Wall Street Journal shames itself with health policy coverage

The Wall Street Journal’s Op/Ed page has always been very conservative, but traditionally the news sections have been balanced and objective. When Rupert Murdoch took over the Journal a few years back, an Australian friend warned me that objectivity in the new section would soon be out the window. Overall I have been fairly happy with the Journal under Murdoch’s ownership. Obviously it would have been unrealistic to expect everything to stay the same; Murdoch’s team has done a good job of adding new features even if some of them are a little fluffy.

But in recent months I’ve noticed that the Journal is going out of its way to undermine the Affordable Care Act on the news pages. Sometimes it’s by slanting real news stories negatively. Other times –like today’s front page article Patients Cram In Tests Before Health-Law Start, it’s by making up news out of nowhere.

Here’s the lead:

Thousands of people are cramming in tests, elective procedures and specialist visits before year’s end, seeking out top research hospitals and physician groups that will be left out of some 2014 insurance plans under the new health law, health-care providers say.

Many insurers offering plans under the law are slimming down their networks of doctors and hospitals in a bid to lower the cost of policies, which begin coverage Wednesday.

The article continues with a discussion of how more of the plans being sold on exchanges feature narrow networks and often exclude high-priced academic medical centers. The story includes a few anecdotes supplied by high-priced hospitals about patients deciding to get surgery or a colonoscopy this year instead of next, but there’s no data presented to back up the assertions.

The implication is that patients are rushing to use their “good” health insurance before Obama takes it away. But this really doesn’t make a lot of sense. Reading between the lines –or more literally the first word “thousands”– I don’t think the editor actually believes this is a real story either.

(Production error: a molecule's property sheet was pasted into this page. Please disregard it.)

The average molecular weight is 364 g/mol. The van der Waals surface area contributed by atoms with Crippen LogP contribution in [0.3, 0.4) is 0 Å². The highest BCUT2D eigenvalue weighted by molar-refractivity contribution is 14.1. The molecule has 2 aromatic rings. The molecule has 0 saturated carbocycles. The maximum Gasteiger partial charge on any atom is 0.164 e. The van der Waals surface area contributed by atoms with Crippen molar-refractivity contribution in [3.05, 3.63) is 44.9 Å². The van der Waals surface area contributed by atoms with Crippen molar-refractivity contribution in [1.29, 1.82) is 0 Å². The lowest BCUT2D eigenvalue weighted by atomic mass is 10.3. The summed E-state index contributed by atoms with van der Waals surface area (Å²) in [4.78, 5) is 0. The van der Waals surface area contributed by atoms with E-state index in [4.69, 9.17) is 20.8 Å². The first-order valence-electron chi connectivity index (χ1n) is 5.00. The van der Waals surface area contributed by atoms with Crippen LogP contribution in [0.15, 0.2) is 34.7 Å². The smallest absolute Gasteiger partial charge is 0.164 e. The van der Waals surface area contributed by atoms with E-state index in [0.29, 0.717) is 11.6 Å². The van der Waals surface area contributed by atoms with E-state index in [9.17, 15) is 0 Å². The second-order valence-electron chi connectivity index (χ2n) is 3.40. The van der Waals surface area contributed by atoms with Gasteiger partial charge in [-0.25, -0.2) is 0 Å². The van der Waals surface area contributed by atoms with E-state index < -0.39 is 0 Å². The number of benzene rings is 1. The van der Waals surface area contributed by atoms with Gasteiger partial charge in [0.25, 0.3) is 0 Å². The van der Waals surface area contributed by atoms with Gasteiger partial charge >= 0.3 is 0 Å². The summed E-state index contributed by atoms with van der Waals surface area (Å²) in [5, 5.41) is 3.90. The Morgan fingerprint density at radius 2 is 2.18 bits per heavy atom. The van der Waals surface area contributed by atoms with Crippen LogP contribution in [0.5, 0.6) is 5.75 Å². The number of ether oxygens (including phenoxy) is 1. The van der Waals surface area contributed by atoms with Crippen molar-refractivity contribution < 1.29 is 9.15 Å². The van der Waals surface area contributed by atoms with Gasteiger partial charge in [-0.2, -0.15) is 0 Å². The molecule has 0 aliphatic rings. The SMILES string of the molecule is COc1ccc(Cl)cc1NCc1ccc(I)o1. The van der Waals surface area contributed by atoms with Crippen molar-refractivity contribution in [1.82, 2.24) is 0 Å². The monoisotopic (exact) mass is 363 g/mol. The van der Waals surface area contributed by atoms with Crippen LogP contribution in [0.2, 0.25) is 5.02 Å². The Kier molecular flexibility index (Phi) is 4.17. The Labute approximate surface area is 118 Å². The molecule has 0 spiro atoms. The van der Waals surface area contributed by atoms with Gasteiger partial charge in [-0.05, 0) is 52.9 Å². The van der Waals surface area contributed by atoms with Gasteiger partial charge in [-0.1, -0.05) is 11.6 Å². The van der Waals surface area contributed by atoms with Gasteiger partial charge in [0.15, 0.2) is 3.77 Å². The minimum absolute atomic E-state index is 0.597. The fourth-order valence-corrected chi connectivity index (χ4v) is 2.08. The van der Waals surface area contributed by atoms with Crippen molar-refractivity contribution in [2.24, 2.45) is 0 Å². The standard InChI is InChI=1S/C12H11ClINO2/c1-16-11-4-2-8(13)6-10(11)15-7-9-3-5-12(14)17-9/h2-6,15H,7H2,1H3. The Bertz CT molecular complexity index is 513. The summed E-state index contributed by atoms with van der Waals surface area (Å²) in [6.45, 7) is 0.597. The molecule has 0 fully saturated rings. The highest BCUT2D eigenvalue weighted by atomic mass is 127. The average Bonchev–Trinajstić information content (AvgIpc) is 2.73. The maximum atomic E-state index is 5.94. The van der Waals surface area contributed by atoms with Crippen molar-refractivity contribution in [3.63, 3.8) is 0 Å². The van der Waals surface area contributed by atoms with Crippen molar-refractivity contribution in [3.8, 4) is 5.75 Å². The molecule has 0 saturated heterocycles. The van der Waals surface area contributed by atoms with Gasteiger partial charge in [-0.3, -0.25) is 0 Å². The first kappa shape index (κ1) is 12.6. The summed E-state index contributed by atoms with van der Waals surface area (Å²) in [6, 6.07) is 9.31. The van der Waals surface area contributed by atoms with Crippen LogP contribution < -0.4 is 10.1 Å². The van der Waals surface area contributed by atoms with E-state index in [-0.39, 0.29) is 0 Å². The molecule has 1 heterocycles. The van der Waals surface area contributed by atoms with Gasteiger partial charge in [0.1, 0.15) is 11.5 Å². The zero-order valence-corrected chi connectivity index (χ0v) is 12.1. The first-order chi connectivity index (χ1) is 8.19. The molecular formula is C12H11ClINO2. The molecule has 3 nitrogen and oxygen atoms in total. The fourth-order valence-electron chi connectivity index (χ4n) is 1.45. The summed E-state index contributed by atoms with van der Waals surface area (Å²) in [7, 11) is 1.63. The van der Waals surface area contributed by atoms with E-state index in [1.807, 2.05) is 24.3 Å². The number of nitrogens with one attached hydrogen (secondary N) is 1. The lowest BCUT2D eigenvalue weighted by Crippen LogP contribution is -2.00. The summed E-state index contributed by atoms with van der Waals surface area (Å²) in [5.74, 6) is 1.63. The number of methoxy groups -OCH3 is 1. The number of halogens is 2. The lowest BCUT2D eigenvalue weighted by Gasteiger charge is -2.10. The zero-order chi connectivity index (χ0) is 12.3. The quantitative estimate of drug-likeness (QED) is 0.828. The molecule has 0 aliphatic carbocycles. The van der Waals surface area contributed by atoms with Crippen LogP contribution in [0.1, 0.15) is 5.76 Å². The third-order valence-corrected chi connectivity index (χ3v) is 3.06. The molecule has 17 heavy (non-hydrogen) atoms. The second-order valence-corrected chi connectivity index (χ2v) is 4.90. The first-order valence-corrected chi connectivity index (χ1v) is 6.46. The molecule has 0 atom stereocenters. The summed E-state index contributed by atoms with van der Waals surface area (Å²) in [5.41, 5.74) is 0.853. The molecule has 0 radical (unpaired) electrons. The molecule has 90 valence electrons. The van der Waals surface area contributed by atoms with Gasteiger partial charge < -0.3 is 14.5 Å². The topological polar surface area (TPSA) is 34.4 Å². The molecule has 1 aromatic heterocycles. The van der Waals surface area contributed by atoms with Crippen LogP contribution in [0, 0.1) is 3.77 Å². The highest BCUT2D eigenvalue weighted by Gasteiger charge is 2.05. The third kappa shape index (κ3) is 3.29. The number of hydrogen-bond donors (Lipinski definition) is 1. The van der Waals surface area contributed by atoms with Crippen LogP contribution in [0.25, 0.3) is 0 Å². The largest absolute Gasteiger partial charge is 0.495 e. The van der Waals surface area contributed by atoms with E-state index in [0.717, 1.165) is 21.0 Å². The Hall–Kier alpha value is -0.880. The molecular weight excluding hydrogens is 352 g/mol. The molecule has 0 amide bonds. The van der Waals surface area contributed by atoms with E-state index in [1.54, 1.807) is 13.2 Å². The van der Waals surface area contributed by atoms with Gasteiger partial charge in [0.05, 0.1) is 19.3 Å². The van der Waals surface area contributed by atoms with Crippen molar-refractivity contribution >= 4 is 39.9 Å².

Think about it. There are more than 300 million people in this country. It’s front-page news that “thousands” are supposedly getting care a little sooner than planned? In addition, the logical chain is pretty weak. Every year people rush to use up their benefits or just push to get things done around the end of the year when they have time off of work. Many of the people getting coverage on the exchanges are newly insured –so their access is increasing, not narrowing. Even those who are getting narrower networks are likely saving significant dollars on their premiums. And isn’t it actually a good thing that the Affordable Care Act is increasing competitive pressures on high-priced providers, who now must do more to show that they are actually better or be forced to bring their pricing into line?

It’s sad to see the Journal fall to this level.

By David E. Williams of the Health Business Group.

3 thoughts on “Wall Street Journal shames itself with health policy coverage”

  1. More interesting part of all of this is that you think the ACA is going to be saving consumers money. Your article would have been more factual and more interesting if you presented actual data instead of your own opinion. Would also love to know how you think the insurance companies decided which quality metrics were used in determining which hospitals and providers were included in the plans.

  2. David, the Journal’s ACA coverage has been predictably rotten, but the NYTimes’ ACA reporting has been unexpectedly execrable. Abelson,Pear, et al have been a bunch of handwringing nincompoops, a veritable “uh-oh squad” chasing the stray anecdote.

    Why for example hasn’t any newshound reported on Milliman’s recent report that suggests some insurers may be commercially worse off if they sign up TOO MANY young people? (When Adverse Selection Isn’t: Which members are likely to be profitable (or not) in markets regulated by the ACA. Milliman Health Care Reform Briefing Paper, Dec 2013: http://www.milliman.com/uploadedFiles/insight/2013/adverse-selection.pdf )

  3. I agree with both WSJ and NYTimes have been embarassingly, albeit from opposite ends of the spectrum. And the most recent WSJ article was pretty made-up and yes, someone should call them out on it.

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